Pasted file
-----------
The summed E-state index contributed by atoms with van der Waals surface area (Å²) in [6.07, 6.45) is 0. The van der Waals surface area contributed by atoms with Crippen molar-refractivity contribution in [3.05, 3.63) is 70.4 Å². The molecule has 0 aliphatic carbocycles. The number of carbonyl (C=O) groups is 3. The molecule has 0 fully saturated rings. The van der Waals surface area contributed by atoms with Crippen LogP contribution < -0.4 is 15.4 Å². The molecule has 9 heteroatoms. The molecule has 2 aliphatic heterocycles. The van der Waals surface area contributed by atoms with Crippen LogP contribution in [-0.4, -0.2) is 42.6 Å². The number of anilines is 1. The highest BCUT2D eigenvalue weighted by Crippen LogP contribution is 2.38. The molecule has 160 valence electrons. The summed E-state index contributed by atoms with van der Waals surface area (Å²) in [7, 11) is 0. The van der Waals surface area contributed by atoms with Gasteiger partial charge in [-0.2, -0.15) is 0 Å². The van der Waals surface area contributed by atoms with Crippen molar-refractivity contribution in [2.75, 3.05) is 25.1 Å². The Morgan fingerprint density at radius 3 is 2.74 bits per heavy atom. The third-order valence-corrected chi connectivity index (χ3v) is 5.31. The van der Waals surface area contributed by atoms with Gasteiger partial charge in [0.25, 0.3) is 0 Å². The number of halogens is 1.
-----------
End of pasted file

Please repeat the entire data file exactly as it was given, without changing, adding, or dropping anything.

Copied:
The summed E-state index contributed by atoms with van der Waals surface area (Å²) in [6.07, 6.45) is 0. The van der Waals surface area contributed by atoms with Crippen molar-refractivity contribution in [3.05, 3.63) is 70.4 Å². The molecule has 0 aliphatic carbocycles. The number of carbonyl (C=O) groups is 3. The molecule has 0 fully saturated rings. The van der Waals surface area contributed by atoms with Crippen LogP contribution < -0.4 is 15.4 Å². The molecule has 9 heteroatoms. The molecule has 2 aliphatic heterocycles. The van der Waals surface area contributed by atoms with Crippen LogP contribution in [-0.4, -0.2) is 42.6 Å². The number of anilines is 1. The highest BCUT2D eigenvalue weighted by Crippen LogP contribution is 2.38. The molecule has 160 valence electrons. The summed E-state index contributed by atoms with van der Waals surface area (Å²) in [7, 11) is 0. The van der Waals surface area contributed by atoms with Gasteiger partial charge in [-0.2, -0.15) is 0 Å². The van der Waals surface area contributed by atoms with Crippen molar-refractivity contribution in [2.75, 3.05) is 25.1 Å². The Morgan fingerprint density at radius 3 is 2.74 bits per heavy atom. The third-order valence-corrected chi connectivity index (χ3v) is 5.31. The van der Waals surface area contributed by atoms with Gasteiger partial charge in [0.25, 0.3) is 0 Å². The number of halogens is 1.